The Mysteries of Reproduction
and the Magic of Technology Combined
in Singly-Closed Self-Reproducing Machine Tools
for a Distributed Manufacturing Infrastructure
You need two of everything to make one of anything.
Goncz's Postulate in matrix form is:
What could be simpler? (It's too siimple in the matrix form)
Putting references to the nature of DNA and the fact most of us have two hands aside--to gain universal manufacturing capability, it is necessary and sufficient to have one "spare" instance of every item in a self-reproducing universal factory or machine tool, including each machine tool, and every nut and bolt, so that each tool can, if needed, first operate or be involved in operating on a copy of itself, which modifies the copy. The copy can operate on the original, allowing for self-upgrade, self-modification, and self-reproduction in a universal factory.
This is because machine tools are machines, and make machine parts. Usually, they are operated by people, who themselves are universal self-reproducing "makers of things". Machine tool input, structure, and output are all the same thing: machine parts--made of metal, usually. Machine tool function is different; all machines convert force, energy, and power from one impedance to another to fulfill a purpose. It is entirely possible you have never seen a machine tool; it's almost certain you've seen and used machines.
Computers are different. Computers manufacture and use their own software, but computers are made of both hardware and software. Since the hardware component of a computer is not self-reproducing, a computer is not a universal factory. It's more like a fancy printing press, able to copy a Bible, a book, a CD or DVD, or an arbitrary snippet of code or text, and distribute it to other computers.
A self-reproducing milling machine was sold from the Want Ad in the Washington D.C., area as such, for $300, about twice the cost of parts, on 24 October, 1997. ( 1997-10-24 ) Toward that goal of machine tool self-reproduction, Replikon Research combined two of each identical drill press, collet indexer, four-jaw chuck, and cross vise of inexpensive Chinese cast iron and steel design and manufacture, marketed one copy of the resulting four-axis universal milling machine under the heading "self-reproducing machine tool" in a local classified advertising publication, sold it to an enthusiastic craftsman, and documented the transaction as representative of a new business model of small, self-reproducing machine shops selling themselves for double the cost their of "vitamin parts". (1),(2) No "gray goo" will spread across the world uncontrolled from this beginning; small factories lacking energy and control closure are doubly-redundant in their resistance to uncontrolled growth. They are safe by design. (3) (4)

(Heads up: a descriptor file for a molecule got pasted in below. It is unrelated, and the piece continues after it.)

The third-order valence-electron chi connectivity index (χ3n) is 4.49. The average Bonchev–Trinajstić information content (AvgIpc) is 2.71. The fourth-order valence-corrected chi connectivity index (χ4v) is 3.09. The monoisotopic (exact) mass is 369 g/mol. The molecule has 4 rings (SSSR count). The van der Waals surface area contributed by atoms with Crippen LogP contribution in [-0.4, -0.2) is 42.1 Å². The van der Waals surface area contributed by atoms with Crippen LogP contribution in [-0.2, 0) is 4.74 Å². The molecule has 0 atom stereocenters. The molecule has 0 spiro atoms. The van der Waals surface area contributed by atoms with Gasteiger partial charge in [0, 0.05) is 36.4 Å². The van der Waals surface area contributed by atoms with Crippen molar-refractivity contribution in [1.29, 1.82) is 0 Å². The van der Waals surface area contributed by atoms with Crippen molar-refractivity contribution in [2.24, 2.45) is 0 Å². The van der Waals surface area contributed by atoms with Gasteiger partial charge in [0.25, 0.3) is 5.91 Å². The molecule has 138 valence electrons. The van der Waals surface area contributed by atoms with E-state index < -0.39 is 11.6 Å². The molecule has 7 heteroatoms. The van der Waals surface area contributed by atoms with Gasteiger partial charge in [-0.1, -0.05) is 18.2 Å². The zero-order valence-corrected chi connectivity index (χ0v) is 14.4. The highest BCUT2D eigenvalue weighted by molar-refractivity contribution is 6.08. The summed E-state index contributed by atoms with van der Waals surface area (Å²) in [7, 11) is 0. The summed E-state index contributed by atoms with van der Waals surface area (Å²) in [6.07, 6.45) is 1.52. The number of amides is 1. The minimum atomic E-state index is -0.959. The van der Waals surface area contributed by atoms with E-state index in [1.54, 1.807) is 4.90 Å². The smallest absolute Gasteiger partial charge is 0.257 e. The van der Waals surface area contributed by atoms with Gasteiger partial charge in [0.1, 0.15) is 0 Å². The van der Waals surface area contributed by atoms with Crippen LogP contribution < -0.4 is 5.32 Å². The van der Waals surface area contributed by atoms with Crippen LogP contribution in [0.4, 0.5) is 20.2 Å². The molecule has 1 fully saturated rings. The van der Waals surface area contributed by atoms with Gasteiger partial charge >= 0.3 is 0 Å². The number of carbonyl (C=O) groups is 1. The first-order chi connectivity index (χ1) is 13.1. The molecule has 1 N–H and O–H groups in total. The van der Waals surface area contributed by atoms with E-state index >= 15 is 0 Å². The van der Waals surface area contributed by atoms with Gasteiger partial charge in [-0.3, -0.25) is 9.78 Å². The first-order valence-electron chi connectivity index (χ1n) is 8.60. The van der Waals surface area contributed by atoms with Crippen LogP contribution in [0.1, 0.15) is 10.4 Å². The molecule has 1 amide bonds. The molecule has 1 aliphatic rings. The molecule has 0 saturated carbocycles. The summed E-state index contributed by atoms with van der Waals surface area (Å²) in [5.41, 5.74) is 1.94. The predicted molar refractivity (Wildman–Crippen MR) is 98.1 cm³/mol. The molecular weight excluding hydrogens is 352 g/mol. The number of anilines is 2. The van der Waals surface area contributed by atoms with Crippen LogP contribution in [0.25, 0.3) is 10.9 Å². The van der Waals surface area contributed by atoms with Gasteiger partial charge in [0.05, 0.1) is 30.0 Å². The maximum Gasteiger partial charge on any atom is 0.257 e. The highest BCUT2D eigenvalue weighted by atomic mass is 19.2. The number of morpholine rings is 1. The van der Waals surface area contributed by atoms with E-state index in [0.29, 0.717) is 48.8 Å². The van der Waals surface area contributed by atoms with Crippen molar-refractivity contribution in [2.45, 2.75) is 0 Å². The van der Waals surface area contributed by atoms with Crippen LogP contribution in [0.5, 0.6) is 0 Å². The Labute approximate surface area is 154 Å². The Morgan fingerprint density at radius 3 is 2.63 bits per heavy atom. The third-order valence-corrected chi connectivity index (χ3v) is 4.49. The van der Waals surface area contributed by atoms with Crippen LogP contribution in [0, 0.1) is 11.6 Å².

This business model, in a world marked by the losses and associated griefs of the 2001-09-11 attacks and terrorist action worldwide, offers society the advantage of a distributed infrastructure which is resistant to terrorist attack, so Replikon Research maintains with the U.S. Federal government Central Contractor Registry an updated registration as a for-profit small business entity capable of delivering this technology at any time it should be requested. Replikon-dot-net is an outgrowth of that registration and is an ISP providing AT&T wireless connectivity as well as some Google apps to its users.
"Safety, comfort, and fun." Those are the watchwords in any manufacturing shop. Craftspeople cannot have fun if they are not comfortable, and nobody can feel comfortable if they do not feel safe. Too many people today do not feel safe, but with a distributed infrastructure, we can all feel safer. In a truly "post-9/11" world, we'd all have integrated the experience and the losses of horrifying magnitude into our awareness and so, be aware of how they affect us. We'd be over it, and on to the next challenge, but we are not in such a world, not yet. Much remains to be done.